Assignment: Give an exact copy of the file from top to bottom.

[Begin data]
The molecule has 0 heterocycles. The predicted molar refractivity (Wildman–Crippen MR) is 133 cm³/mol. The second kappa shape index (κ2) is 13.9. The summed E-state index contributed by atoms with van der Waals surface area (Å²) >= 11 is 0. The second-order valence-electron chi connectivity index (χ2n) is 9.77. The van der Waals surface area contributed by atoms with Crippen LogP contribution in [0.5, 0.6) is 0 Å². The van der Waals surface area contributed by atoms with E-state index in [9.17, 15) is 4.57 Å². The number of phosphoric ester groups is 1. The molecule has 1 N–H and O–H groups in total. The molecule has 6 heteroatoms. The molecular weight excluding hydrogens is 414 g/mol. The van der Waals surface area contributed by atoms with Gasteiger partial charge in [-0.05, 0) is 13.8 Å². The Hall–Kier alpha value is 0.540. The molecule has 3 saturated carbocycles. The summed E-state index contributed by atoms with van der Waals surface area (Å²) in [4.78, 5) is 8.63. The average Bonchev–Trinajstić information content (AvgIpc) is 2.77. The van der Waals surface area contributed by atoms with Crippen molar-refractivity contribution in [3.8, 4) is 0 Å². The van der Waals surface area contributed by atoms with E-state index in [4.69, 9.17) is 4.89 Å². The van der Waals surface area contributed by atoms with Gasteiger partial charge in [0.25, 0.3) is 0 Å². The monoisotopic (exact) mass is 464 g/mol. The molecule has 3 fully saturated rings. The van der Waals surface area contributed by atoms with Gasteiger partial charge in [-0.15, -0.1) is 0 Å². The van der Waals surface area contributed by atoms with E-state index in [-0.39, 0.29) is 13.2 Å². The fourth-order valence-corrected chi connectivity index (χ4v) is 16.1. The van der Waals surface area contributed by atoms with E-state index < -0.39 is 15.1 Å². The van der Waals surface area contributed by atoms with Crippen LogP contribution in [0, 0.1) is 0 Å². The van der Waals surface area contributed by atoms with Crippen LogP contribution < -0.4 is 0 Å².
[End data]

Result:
The molecule has 0 heterocycles. The predicted molar refractivity (Wildman–Crippen MR) is 133 cm³/mol. The second kappa shape index (κ2) is 13.9. The summed E-state index contributed by atoms with van der Waals surface area (Å²) >= 11 is 0. The second-order valence-electron chi connectivity index (χ2n) is 9.77. The van der Waals surface area contributed by atoms with Crippen LogP contribution in [0.5, 0.6) is 0 Å². The van der Waals surface area contributed by atoms with E-state index in [9.17, 15) is 4.57 Å². The number of phosphoric ester groups is 1. The molecule has 1 N–H and O–H groups in total. The molecule has 6 heteroatoms. The molecular weight excluding hydrogens is 414 g/mol. The van der Waals surface area contributed by atoms with Gasteiger partial charge in [-0.05, 0) is 13.8 Å². The Hall–Kier alpha value is 0.540. The molecule has 3 saturated carbocycles. The summed E-state index contributed by atoms with van der Waals surface area (Å²) in [4.78, 5) is 8.63. The average Bonchev–Trinajstić information content (AvgIpc) is 2.77. The van der Waals surface area contributed by atoms with Crippen molar-refractivity contribution in [3.8, 4) is 0 Å². The van der Waals surface area contributed by atoms with E-state index in [4.69, 9.17) is 4.89 Å². The van der Waals surface area contributed by atoms with Gasteiger partial charge in [0.25, 0.3) is 0 Å². The monoisotopic (exact) mass is 464 g/mol. The molecule has 3 fully saturated rings. The van der Waals surface area contributed by atoms with Gasteiger partial charge in [-0.15, -0.1) is 0 Å². The van der Waals surface area contributed by atoms with E-state index in [-0.39, 0.29) is 13.2 Å². The fourth-order valence-corrected chi connectivity index (χ4v) is 16.1. The van der Waals surface area contributed by atoms with E-state index < -0.39 is 15.1 Å². The van der Waals surface area contributed by atoms with Crippen LogP contribution in [0, 0.1) is 0 Å². The van der Waals surface area contributed by atoms with Crippen LogP contribution < -0.4 is 0 Å².